So, if it looks like Ash and it moves like Ash . . .

Strength #3: Bruce Campbell’s voice and some really good writing. The story, while simple, completely follows the campy feel of the three movies (alas, I have never played Hail to the King, so I can’t compare). Of course, Bruce Campbell could read King Lear and make it sound campy (“I have a journey, sir, shortly to go; my master calls me. I must not say no.” Admit it; it would sound funny if he said it.), and it’s not like anybody else could really voice Ash. Still, even the best voice talent can’t save a hackneyed script (see also: Jungle Book 2), and Bruce doesn’t have to here.

The in-game sounds are just as good, if not better. There’s a taunt button that enables you to hear Ash-isms at will, but the best stuff comes out on its own when Ash kills something: “I’m the disease, and you’re the cure. I . . .,” “We’ve secretly replaced this Deadite’s head with my chainsaw blade. Let’s see if he notices,” “Hey! I think I’ve found a cure for ugly!” My personal favorite was the Vanilla Ice paraphrase I used at the beginning of this review. The Deadites talk too, although it’s a raspy, groany, undead kind of talking, but it’s a nice touch. The weapon sounds are good in the horror-movie-foley-artist way. The other character voices are just as melodramatic as they need to be. The music could have used a little variety; when it pervades your dreams, you’ve listened to it for too long; but it wasn’t annoying, per se.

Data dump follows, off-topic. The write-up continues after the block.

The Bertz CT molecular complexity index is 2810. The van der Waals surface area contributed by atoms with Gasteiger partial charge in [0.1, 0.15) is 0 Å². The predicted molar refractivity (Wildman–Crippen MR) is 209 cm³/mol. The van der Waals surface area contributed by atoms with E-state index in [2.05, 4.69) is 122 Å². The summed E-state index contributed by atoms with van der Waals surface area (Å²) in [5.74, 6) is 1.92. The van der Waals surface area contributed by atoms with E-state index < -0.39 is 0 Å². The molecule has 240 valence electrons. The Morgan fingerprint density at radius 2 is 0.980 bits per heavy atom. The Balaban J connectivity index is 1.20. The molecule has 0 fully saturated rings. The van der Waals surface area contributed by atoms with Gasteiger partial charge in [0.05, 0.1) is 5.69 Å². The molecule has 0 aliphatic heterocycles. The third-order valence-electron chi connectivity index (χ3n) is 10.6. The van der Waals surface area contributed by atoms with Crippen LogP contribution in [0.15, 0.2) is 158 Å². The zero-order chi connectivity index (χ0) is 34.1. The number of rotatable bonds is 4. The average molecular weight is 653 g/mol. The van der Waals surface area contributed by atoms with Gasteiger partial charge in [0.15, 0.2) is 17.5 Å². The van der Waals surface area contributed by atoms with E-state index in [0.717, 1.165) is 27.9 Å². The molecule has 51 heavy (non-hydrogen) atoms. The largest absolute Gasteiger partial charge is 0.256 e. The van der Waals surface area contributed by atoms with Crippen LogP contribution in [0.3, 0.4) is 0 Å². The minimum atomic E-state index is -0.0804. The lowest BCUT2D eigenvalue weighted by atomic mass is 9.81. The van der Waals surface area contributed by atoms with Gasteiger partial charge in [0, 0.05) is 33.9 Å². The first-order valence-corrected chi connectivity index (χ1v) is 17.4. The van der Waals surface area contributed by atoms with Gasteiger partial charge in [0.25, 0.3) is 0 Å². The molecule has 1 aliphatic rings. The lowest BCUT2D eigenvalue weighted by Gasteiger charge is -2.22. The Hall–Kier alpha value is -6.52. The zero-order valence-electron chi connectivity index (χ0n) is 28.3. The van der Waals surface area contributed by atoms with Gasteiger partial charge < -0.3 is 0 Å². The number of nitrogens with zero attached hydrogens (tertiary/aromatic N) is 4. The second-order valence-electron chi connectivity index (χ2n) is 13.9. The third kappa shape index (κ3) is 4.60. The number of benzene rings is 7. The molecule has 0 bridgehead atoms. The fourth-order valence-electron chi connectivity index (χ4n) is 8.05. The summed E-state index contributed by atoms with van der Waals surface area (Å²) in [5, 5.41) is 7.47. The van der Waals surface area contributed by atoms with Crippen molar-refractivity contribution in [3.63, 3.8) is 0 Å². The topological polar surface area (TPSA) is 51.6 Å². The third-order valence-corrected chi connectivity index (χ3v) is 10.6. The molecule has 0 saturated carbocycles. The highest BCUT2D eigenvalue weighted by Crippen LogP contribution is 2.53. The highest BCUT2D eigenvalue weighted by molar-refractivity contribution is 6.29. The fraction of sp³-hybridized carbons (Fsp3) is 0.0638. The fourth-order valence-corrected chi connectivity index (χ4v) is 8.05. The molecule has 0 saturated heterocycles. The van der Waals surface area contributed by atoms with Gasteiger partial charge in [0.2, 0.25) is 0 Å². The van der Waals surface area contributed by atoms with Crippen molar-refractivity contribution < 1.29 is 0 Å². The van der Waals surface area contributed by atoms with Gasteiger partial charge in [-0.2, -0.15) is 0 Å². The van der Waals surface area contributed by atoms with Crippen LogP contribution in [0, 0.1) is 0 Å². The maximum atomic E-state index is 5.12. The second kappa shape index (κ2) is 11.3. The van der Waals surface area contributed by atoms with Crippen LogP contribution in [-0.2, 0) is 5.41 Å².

The action takes place from that GTA3-ish slightly removed 3rd person viewpoint which makes it lousy to see what’s sneaking up from behind the fourth wall sometimes. The environmental graphics were on par with anything else out right now. (I’m really not going to be impressed with graphics anymore until they get to photo realistic, although I was almost impressed with the cutscene graphics.) The game did a good job of shepherding you through the intermediate tasks without getting the story disjointed, as can happen with adventure games sometimes. The tasks were a bit on the easy side, and the bosses were almost dreadfully easy. I thought it was a little short, but going back and playing it again, knowing absolutely everything I needed to do to win, it still took me 4 hours. My biggest complaint is that you can’t fast-forward through some of the cutscenes, particularly the ones right before a boss. (Hey, I said they were easy, I didn’t say I was perfect.) Still, if that’s the worst thing . . . .

A neat feature is the Arcade mode. Once you win the game, you unlock the ability to play in the maps of the regular game, with the objective of killing X number of Deadites in a given time; this helps the replayability big time. In addition, there is a really good “making of” video extra on the disc, featuring a lot of Bruce Campbell.

This is a game for fans of the Evil Dead franchise, as most of the humor will be lost on anybody else. It really does a fine job of capturing the uniquely Evil Dead combination of 1 part scary to 5 parts funny, but people unfamiliar with the Ash character (i.e.: younger players) may find it a bit stale. Myself, I own a copy of Army of Darkness on DVD, so you know which category I fall into. Rated Mature, but only due to some fairly tame sexual innuendo and lots of Deadite blood. I can’t even think of any expletives in the script (although I may be wrong).

Ratings
Graphics: 8.5
Sound: 9.5
Gameplay: 8
Fun Factor: 10 for Evil Dead fans, 7 for everybody else.